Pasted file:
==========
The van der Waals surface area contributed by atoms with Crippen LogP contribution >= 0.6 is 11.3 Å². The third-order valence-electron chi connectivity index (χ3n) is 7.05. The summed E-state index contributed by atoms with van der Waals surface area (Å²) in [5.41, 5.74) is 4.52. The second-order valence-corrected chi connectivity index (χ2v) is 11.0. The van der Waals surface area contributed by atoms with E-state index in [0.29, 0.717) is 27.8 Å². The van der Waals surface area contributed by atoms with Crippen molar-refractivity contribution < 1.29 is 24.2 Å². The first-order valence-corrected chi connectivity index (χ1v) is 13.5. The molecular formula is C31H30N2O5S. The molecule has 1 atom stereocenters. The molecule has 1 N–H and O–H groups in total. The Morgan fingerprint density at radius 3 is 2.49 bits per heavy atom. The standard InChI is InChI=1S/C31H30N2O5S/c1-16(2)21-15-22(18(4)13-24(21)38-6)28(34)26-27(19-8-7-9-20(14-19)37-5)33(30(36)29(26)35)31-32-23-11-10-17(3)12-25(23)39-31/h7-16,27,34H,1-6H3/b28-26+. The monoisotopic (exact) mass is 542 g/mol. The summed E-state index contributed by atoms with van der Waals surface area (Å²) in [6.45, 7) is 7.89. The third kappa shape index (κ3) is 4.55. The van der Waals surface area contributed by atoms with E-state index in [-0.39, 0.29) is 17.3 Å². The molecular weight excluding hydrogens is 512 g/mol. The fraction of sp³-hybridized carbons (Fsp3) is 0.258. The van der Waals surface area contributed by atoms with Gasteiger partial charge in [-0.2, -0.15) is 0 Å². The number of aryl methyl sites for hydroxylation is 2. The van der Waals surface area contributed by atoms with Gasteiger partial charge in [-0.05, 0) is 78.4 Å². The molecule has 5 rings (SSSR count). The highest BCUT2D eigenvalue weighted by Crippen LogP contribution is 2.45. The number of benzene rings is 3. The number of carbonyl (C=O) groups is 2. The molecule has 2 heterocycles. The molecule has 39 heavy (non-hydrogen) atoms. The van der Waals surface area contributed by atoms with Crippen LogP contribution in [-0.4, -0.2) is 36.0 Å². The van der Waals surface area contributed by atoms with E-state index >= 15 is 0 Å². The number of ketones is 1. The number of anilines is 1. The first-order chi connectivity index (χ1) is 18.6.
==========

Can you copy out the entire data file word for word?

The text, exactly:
The van der Waals surface area contributed by atoms with Crippen LogP contribution >= 0.6 is 11.3 Å². The third-order valence-electron chi connectivity index (χ3n) is 7.05. The summed E-state index contributed by atoms with van der Waals surface area (Å²) in [5.41, 5.74) is 4.52. The second-order valence-corrected chi connectivity index (χ2v) is 11.0. The van der Waals surface area contributed by atoms with E-state index in [0.29, 0.717) is 27.8 Å². The van der Waals surface area contributed by atoms with Crippen molar-refractivity contribution < 1.29 is 24.2 Å². The first-order valence-corrected chi connectivity index (χ1v) is 13.5. The molecular formula is C31H30N2O5S. The molecule has 1 atom stereocenters. The molecule has 1 N–H and O–H groups in total. The Morgan fingerprint density at radius 3 is 2.49 bits per heavy atom. The standard InChI is InChI=1S/C31H30N2O5S/c1-16(2)21-15-22(18(4)13-24(21)38-6)28(34)26-27(19-8-7-9-20(14-19)37-5)33(30(36)29(26)35)31-32-23-11-10-17(3)12-25(23)39-31/h7-16,27,34H,1-6H3/b28-26+. The monoisotopic (exact) mass is 542 g/mol. The summed E-state index contributed by atoms with van der Waals surface area (Å²) in [6.45, 7) is 7.89. The third kappa shape index (κ3) is 4.55. The van der Waals surface area contributed by atoms with E-state index in [-0.39, 0.29) is 17.3 Å². The molecular weight excluding hydrogens is 512 g/mol. The fraction of sp³-hybridized carbons (Fsp3) is 0.258. The van der Waals surface area contributed by atoms with Gasteiger partial charge in [-0.2, -0.15) is 0 Å². The number of aryl methyl sites for hydroxylation is 2. The van der Waals surface area contributed by atoms with Gasteiger partial charge in [-0.05, 0) is 78.4 Å². The molecule has 5 rings (SSSR count). The highest BCUT2D eigenvalue weighted by Crippen LogP contribution is 2.45. The number of benzene rings is 3. The number of carbonyl (C=O) groups is 2. The molecule has 2 heterocycles. The molecule has 39 heavy (non-hydrogen) atoms. The van der Waals surface area contributed by atoms with Crippen LogP contribution in [-0.4, -0.2) is 36.0 Å². The van der Waals surface area contributed by atoms with E-state index >= 15 is 0 Å². The number of ketones is 1. The number of anilines is 1. The first-order chi connectivity index (χ1) is 18.6.